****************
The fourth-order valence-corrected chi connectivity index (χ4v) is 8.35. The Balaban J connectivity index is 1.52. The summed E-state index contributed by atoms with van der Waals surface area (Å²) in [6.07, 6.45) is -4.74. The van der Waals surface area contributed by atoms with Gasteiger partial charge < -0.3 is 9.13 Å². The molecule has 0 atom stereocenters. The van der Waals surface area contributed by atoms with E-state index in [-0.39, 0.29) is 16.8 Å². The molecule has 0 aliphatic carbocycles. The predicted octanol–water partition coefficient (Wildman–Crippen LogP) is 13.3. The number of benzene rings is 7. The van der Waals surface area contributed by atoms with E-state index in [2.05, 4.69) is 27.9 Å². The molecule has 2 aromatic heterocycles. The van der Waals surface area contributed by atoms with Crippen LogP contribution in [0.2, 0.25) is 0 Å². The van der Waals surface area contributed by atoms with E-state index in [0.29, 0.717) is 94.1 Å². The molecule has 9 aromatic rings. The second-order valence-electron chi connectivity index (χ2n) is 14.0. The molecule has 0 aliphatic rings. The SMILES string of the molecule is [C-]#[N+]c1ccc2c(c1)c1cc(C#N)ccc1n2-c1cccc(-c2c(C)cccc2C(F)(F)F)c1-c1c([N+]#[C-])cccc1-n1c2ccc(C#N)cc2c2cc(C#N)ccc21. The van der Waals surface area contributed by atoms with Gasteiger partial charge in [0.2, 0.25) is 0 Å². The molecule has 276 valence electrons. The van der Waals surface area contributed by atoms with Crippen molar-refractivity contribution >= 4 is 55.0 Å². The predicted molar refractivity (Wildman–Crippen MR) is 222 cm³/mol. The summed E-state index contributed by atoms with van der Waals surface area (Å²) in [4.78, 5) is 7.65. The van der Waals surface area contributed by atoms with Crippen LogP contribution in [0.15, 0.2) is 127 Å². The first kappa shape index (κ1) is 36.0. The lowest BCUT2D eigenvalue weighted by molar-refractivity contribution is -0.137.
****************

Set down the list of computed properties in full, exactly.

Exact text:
The fourth-order valence-corrected chi connectivity index (χ4v) is 8.35. The Balaban J connectivity index is 1.52. The summed E-state index contributed by atoms with van der Waals surface area (Å²) in [6.07, 6.45) is -4.74. The van der Waals surface area contributed by atoms with Gasteiger partial charge < -0.3 is 9.13 Å². The molecule has 0 atom stereocenters. The van der Waals surface area contributed by atoms with E-state index in [-0.39, 0.29) is 16.8 Å². The molecule has 0 aliphatic carbocycles. The predicted octanol–water partition coefficient (Wildman–Crippen LogP) is 13.3. The number of benzene rings is 7. The van der Waals surface area contributed by atoms with E-state index in [2.05, 4.69) is 27.9 Å². The molecule has 2 aromatic heterocycles. The van der Waals surface area contributed by atoms with Crippen LogP contribution in [0.2, 0.25) is 0 Å². The van der Waals surface area contributed by atoms with E-state index in [0.29, 0.717) is 94.1 Å². The molecule has 9 aromatic rings. The second-order valence-electron chi connectivity index (χ2n) is 14.0. The molecule has 0 aliphatic rings. The SMILES string of the molecule is [C-]#[N+]c1ccc2c(c1)c1cc(C#N)ccc1n2-c1cccc(-c2c(C)cccc2C(F)(F)F)c1-c1c([N+]#[C-])cccc1-n1c2ccc(C#N)cc2c2cc(C#N)ccc21. The van der Waals surface area contributed by atoms with Gasteiger partial charge in [0.2, 0.25) is 0 Å². The molecule has 276 valence electrons. The van der Waals surface area contributed by atoms with Crippen molar-refractivity contribution >= 4 is 55.0 Å². The predicted molar refractivity (Wildman–Crippen MR) is 222 cm³/mol. The summed E-state index contributed by atoms with van der Waals surface area (Å²) in [4.78, 5) is 7.65. The van der Waals surface area contributed by atoms with Crippen LogP contribution in [0.15, 0.2) is 127 Å². The first kappa shape index (κ1) is 36.0. The lowest BCUT2D eigenvalue weighted by molar-refractivity contribution is -0.137.